About

I'm Mike Pope. I live in the Seattle area. I've been a technical writer and editor for over 30 years. I'm interested in software, language, music, movies, books, motorcycles, travel, and ... well, lots of stuff.

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Nothing fascinates the American public so much as the notion that what you eat rather than how much you eat affects your health.

Peter Libby, Harvard cardiologist



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Blog Statistics

Dates
First entry - 6/27/2003
Most recent entry - 10/11/2019

Totals
Posts - 2580
Comments - 2621
Hits - 2,177,426

Averages
Entries/day - 0.43
Comments/entry - 1.02
Hits/day - 366

Updated every 30 minutes. Last: 3:34 AM Pacific


  06:52 AM

Recent politico-social scandals (not worth mentioning which one, since there's a new one every week) brought another new-to-me term: the missing-stair problem. The term, apparently coined in 2012, describes an unpleasant (or worse) situation, but it's a vivid metaphor.

How many times have we heard about some scandal, and we discover that people who were close to the perpetrator clearly knew that something was going on? (Every time? Seems like it.) The question always arises about how people could have seen the bad behavior, whatever it was, and not have done something about it. This is the missing-stair problem: people recognize that something is wrong, but they (figuratively) step around the issue, as they might do if a stair were broken at their house.

We often see the missing-stair problem in the context of illegal or immoral behavior. But it can apply in other situations. Another example is how a team will accommodate and work around and possibly even excuse the incompetence of a co-worker who's not pulling their weight.

The point is that people get so used to this incorrect state of affairs that they no longer recognize it as a problem. In contrast, people who aren't accustomed to the situation come in and immediately see that something's wrong—just the way that they would see that a missing stair is something to fix, not to step around.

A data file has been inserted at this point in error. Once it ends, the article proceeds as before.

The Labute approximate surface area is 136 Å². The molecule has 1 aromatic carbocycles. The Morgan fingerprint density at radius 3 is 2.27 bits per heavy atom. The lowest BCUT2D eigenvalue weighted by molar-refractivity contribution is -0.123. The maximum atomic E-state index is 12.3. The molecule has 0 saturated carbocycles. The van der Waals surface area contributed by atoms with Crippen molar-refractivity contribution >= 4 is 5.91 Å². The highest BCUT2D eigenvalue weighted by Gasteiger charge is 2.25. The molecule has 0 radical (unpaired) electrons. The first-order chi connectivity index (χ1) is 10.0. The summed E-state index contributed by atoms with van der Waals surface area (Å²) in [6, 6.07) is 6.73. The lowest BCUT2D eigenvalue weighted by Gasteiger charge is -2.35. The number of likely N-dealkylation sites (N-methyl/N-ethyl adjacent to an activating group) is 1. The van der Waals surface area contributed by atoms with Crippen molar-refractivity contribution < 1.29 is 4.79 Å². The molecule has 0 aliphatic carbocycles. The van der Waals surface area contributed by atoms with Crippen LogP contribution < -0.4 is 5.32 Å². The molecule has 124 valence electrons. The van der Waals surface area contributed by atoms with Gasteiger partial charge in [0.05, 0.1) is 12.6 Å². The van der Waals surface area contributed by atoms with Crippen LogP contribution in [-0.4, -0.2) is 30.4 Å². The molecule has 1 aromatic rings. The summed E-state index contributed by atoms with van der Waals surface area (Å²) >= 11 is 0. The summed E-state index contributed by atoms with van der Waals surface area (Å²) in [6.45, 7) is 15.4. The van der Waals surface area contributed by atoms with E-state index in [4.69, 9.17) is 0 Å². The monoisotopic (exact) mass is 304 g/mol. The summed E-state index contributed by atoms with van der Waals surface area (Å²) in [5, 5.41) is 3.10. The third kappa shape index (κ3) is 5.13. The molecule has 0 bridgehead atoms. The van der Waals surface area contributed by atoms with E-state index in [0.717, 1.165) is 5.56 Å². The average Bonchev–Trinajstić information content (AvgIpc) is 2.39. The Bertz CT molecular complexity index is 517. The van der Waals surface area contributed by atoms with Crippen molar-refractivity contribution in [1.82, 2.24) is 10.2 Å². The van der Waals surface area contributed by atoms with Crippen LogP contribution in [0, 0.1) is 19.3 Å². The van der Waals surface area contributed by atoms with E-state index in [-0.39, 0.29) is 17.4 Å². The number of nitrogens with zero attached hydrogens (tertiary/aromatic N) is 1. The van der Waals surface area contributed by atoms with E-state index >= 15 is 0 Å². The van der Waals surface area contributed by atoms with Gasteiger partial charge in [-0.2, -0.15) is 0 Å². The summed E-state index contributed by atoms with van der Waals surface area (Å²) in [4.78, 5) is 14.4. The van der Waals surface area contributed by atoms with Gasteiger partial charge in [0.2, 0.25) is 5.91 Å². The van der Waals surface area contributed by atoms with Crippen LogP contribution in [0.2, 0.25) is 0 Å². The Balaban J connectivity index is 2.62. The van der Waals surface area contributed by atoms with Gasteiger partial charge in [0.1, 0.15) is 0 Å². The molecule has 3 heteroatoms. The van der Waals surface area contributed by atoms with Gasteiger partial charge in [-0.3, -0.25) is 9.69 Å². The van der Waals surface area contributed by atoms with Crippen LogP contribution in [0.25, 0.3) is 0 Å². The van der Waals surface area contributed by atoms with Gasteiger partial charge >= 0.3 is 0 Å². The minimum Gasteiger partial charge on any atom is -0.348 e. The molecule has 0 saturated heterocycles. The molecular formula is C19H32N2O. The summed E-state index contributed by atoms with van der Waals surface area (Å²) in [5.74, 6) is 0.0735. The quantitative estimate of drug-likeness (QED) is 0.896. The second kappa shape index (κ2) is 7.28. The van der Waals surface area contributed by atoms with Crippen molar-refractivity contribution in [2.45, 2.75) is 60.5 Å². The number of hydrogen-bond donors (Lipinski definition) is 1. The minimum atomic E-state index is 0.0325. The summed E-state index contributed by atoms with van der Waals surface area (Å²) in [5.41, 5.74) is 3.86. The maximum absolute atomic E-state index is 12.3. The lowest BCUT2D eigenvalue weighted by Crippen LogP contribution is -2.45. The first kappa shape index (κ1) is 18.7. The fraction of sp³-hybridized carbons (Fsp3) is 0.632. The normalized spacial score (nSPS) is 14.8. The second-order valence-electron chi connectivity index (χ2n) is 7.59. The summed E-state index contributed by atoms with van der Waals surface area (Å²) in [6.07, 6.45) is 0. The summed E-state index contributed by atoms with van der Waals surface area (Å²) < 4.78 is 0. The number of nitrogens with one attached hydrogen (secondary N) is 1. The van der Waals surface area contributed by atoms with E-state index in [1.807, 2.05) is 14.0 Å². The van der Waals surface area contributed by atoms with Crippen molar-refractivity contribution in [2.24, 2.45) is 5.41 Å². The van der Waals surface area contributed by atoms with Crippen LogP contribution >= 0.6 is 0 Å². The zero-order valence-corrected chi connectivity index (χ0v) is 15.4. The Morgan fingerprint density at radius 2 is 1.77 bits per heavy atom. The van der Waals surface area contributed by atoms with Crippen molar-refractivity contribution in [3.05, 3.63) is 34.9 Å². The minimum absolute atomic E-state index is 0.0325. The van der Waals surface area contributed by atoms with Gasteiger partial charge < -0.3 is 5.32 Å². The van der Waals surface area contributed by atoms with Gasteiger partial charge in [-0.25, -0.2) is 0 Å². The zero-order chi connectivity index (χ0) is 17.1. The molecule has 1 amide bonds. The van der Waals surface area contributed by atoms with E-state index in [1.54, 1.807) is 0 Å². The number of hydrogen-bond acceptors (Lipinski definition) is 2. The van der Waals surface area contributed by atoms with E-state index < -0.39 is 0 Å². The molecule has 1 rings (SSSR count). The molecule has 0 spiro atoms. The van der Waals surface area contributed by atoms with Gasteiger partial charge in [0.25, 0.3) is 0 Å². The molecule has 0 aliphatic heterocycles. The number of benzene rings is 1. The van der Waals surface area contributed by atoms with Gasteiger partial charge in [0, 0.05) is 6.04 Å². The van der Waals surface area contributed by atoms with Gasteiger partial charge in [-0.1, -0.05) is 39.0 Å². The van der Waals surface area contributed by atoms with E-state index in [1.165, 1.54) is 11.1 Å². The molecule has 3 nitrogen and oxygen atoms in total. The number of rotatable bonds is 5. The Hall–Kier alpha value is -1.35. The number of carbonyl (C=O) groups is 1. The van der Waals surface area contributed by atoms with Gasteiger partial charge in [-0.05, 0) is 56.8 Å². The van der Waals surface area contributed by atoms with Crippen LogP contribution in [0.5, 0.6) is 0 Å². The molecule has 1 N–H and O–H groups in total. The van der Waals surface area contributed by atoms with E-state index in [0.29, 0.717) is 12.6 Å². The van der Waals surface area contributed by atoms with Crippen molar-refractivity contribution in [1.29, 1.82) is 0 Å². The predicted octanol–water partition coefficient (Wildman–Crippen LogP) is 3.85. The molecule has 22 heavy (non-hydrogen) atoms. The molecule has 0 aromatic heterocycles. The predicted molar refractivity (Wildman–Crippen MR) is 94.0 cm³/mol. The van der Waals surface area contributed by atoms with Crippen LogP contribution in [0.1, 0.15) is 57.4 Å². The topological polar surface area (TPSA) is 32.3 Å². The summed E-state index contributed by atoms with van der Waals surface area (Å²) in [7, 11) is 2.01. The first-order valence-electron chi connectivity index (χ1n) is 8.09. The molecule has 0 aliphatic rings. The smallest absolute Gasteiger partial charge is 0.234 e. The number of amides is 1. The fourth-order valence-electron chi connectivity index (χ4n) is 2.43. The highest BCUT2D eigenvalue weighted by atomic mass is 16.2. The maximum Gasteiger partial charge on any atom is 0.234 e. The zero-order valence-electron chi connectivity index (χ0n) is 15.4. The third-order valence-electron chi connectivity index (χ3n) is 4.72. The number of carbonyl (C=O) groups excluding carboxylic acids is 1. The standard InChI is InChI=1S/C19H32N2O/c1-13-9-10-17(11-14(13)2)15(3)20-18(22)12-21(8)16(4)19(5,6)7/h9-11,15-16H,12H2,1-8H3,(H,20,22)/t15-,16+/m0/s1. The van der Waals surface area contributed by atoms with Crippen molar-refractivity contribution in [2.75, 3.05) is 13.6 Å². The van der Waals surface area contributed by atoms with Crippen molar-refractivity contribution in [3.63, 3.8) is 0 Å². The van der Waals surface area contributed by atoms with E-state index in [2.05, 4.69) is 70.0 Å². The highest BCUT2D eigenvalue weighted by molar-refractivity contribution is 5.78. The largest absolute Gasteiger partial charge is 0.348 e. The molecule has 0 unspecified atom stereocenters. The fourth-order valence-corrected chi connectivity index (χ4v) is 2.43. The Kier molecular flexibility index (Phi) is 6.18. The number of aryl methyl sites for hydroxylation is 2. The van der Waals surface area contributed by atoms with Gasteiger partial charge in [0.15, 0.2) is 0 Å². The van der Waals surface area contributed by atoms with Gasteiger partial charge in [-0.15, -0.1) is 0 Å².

For fun origins this week, I note that it's election time here in Seattle, with a slate of candidates for city council and other local government jobs. Which means we get to pore over the voter guide and divine who the best candidate might be for Port Commissioner, and duly mark our ballot. Why do we call it a ballot?

Oddly, the etymology is right there in the word: ballot is related to the word ball. Once upon a time—which is to say, in medieval Venice—votes were taken by having voters put small, colored balls into a container. The votes were tallied by opening the container and counting the little balls. Not only is ball right there in the word, so is the "small" part: in French, it's ballotte, a diminutive.

The word ballot has relatives in English. A bale is bundle (ball) of merchandise, all tied up. A balloon is another type of ball-like item, which harkens back to the original-original root, which was "blow, swell." That sense of the root also gave us the word phallus. (You do the math.)

A more obvious relative is the term blackball, meaning to vote against, or more generally, to shun. This is directly related to the Venetian system of voting using little balls. Only for blackballing, the voting took place in England, the issue was membership in a club, and the "no" vote against a potential member was a black ball. ("Two balles a white and a blacke to be putt by euery of the counsaill in two seuerall pottes,..the sute to take place if th[eyr] shalbe putt mo white thenne blacke balles.") The literal meaning of a black ball, present in English in the 1500s, evolved into the metaphoric sense of "exclude, shun" by the 1800s.

On our ballot, we use a #2 pencil to fill in little circles. In a weird sense, we're also blacking little balls. Only in our case, of course, a black mark is a vote of confidence.

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